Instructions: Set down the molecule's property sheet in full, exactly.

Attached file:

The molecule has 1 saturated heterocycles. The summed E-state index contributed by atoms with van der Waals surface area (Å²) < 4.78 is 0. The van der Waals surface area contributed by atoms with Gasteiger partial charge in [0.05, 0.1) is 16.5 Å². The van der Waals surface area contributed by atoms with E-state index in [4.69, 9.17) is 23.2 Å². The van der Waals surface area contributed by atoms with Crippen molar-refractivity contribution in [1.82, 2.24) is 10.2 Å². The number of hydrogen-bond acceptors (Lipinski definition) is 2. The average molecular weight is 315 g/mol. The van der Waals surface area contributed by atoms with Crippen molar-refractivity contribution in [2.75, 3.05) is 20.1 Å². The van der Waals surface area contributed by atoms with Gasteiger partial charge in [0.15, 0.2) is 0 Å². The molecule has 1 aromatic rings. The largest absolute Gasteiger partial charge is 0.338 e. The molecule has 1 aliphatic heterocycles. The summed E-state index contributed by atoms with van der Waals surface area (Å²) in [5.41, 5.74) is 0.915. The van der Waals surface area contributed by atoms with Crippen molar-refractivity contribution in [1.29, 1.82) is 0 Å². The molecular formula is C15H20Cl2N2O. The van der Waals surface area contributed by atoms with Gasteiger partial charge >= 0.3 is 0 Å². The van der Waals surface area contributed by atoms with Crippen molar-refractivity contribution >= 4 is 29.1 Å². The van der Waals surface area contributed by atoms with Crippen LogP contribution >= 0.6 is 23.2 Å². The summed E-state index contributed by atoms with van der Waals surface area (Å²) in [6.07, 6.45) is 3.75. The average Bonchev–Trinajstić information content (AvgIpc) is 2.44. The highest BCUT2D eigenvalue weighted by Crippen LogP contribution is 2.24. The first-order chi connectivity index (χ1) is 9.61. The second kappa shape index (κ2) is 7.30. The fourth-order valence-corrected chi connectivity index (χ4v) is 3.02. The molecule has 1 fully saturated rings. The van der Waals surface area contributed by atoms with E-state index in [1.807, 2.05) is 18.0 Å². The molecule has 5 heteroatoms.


The molecule has 1 saturated heterocycles. The summed E-state index contributed by atoms with van der Waals surface area (Å²) < 4.78 is 0. The van der Waals surface area contributed by atoms with Gasteiger partial charge in [0.05, 0.1) is 16.5 Å². The van der Waals surface area contributed by atoms with E-state index in [4.69, 9.17) is 23.2 Å². The van der Waals surface area contributed by atoms with Crippen molar-refractivity contribution in [1.82, 2.24) is 10.2 Å². The number of hydrogen-bond acceptors (Lipinski definition) is 2. The average molecular weight is 315 g/mol. The van der Waals surface area contributed by atoms with Crippen molar-refractivity contribution in [2.75, 3.05) is 20.1 Å². The van der Waals surface area contributed by atoms with Gasteiger partial charge in [0.15, 0.2) is 0 Å². The molecule has 1 aromatic rings. The largest absolute Gasteiger partial charge is 0.338 e. The molecule has 1 aliphatic heterocycles. The summed E-state index contributed by atoms with van der Waals surface area (Å²) in [5.41, 5.74) is 0.915. The van der Waals surface area contributed by atoms with Crippen molar-refractivity contribution in [1.29, 1.82) is 0 Å². The molecular formula is C15H20Cl2N2O. The van der Waals surface area contributed by atoms with Gasteiger partial charge >= 0.3 is 0 Å². The van der Waals surface area contributed by atoms with Crippen molar-refractivity contribution >= 4 is 29.1 Å². The van der Waals surface area contributed by atoms with Crippen LogP contribution >= 0.6 is 23.2 Å². The summed E-state index contributed by atoms with van der Waals surface area (Å²) in [6.07, 6.45) is 3.75. The average Bonchev–Trinajstić information content (AvgIpc) is 2.44. The highest BCUT2D eigenvalue weighted by Crippen LogP contribution is 2.24. The first-order chi connectivity index (χ1) is 9.61. The second kappa shape index (κ2) is 7.30. The fourth-order valence-corrected chi connectivity index (χ4v) is 3.02. The molecule has 1 fully saturated rings. The van der Waals surface area contributed by atoms with E-state index in [1.807, 2.05) is 18.0 Å². The molecule has 5 heteroatoms.